There is a lot of fitness advice that applies to sedentary people that we tend to ignore as strength athletes. These recommendations come from a useful baseline of activity for people who are, generally, inactive. For example, the 10,000-steps-per-day goal is not just an arbitrary number. Sedentary to low-active people exhibit a deficit in threshold levels of activity that promote good health. Most people’s daily activities will not yield ten thousand steps, making it an ambitious goal to push people to change behaviors. A step goal is a proxy for being more active. (Choi et al. 2007) If you are already training daily, whether barbell training or using other at-home workouts, you are getting a good dose of activity toward a daily goal. Training plus a 40-minute walk is enough additional activity for most people to reach an equivalent of 10,000 steps worth of activity. The benefits of increased activity are well-established.
Anything more vigorous than walking will cut down the amount of time you spend trudging around your neighborhood, but keep in mind that we aren’t trying to become endurance athletes or chronic exercisers. Instead, we are trying to remedy the problem of low-activity levels. If you’ve been stuck on the couch and have finished Netflix, it’s a good idea to start accumulating lower intensity, steady-state activity.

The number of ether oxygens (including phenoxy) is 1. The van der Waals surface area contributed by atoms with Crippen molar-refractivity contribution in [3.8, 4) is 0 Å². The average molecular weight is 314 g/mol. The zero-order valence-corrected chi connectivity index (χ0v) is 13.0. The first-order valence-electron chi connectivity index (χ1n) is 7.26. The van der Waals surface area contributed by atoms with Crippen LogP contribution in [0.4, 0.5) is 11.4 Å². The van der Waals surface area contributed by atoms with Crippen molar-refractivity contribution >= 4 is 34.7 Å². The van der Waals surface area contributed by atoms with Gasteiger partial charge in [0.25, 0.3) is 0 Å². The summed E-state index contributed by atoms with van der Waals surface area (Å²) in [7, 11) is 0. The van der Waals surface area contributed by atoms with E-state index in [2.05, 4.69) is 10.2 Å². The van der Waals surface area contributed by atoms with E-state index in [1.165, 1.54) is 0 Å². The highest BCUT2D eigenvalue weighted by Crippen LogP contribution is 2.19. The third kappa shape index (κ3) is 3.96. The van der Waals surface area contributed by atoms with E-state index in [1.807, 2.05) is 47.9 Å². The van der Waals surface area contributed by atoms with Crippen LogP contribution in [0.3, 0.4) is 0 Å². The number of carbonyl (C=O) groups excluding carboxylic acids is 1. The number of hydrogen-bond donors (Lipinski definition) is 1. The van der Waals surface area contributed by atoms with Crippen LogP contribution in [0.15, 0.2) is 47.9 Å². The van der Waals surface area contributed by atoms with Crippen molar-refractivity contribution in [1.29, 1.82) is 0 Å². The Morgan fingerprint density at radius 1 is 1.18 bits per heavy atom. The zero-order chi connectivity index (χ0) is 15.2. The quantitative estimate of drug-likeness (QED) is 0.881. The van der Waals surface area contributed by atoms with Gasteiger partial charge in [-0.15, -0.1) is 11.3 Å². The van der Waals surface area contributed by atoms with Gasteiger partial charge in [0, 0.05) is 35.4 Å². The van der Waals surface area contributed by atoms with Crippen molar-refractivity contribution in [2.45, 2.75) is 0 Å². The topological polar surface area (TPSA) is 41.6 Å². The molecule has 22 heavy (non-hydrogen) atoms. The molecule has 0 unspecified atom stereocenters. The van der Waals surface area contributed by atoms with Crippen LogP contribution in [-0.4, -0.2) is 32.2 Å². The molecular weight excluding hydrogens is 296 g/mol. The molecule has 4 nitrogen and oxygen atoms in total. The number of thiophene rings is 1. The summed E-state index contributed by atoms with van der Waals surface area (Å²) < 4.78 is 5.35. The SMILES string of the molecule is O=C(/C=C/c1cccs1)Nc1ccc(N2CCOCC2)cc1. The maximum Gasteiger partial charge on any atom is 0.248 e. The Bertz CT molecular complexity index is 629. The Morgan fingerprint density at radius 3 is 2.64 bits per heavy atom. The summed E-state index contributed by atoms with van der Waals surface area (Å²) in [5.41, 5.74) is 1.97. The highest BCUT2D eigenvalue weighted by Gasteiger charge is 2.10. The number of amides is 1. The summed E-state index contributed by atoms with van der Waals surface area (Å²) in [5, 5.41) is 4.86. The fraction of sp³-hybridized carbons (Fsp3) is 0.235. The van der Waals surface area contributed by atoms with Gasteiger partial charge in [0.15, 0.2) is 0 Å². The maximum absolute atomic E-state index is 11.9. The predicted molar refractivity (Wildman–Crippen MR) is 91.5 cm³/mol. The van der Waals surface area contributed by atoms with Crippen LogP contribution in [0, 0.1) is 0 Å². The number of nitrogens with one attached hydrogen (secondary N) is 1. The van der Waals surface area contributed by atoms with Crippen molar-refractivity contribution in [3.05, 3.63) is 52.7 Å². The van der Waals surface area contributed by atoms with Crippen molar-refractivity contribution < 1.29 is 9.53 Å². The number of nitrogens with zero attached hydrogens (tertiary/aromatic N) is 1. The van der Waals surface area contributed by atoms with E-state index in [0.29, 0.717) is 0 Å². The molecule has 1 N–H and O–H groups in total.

Being more active is not complicated, but it may be something you aren’t used to prioritizing outside of your regular training. If you find yourself without a barbell—now or in the future—you can receive our Home Training Guide for free here. Otherwise, pay attention to the possible changes in your daily activities and the effects they may be having on your health needs. Get outside if you can. And make your family members move a little bit more, too.
Choi, Bernard C. K., Anita W. P. Pak, Jerome C. L. Choi, and Elaine C. L. Choi. 2007. “Daily Step Goal of 10,000 Steps: A Literature Review.” Clinical and Investigative Medicine. Medecine Clinique et Experimentale 30 (3): E146–51.
Hume, David John, Sonja Yokum, and Eric Stice. 2016. “Low Energy Intake plus Low Energy Expenditure (low Energy Flux), Not Energy Surfeit, Predicts Future Body Fat Gain.” The American Journal of Clinical Nutrition. https://doi.org/10.3945/ajcn.115.127753.
McMurray, Robert G., Jesus Soares, Carl J. Caspersen, and Thomas McCurdy. 2014. “Examining Variations of Resting Metabolic Rate of Adults: A Public Health Perspective.” Medicine and Science in Sports and Exercise 46 (7): 1352–58.
Withers, R. T., D. A. Smith, R. C. Tucker, M. Brinkman, and D. G. Clark. 1998. “Energy Metabolism in Sedentary and Active 49- to 70-Yr-Old Women.” Journal of Applied Physiology. https://doi.org/10.1152/jappl.1922.214.171.1243.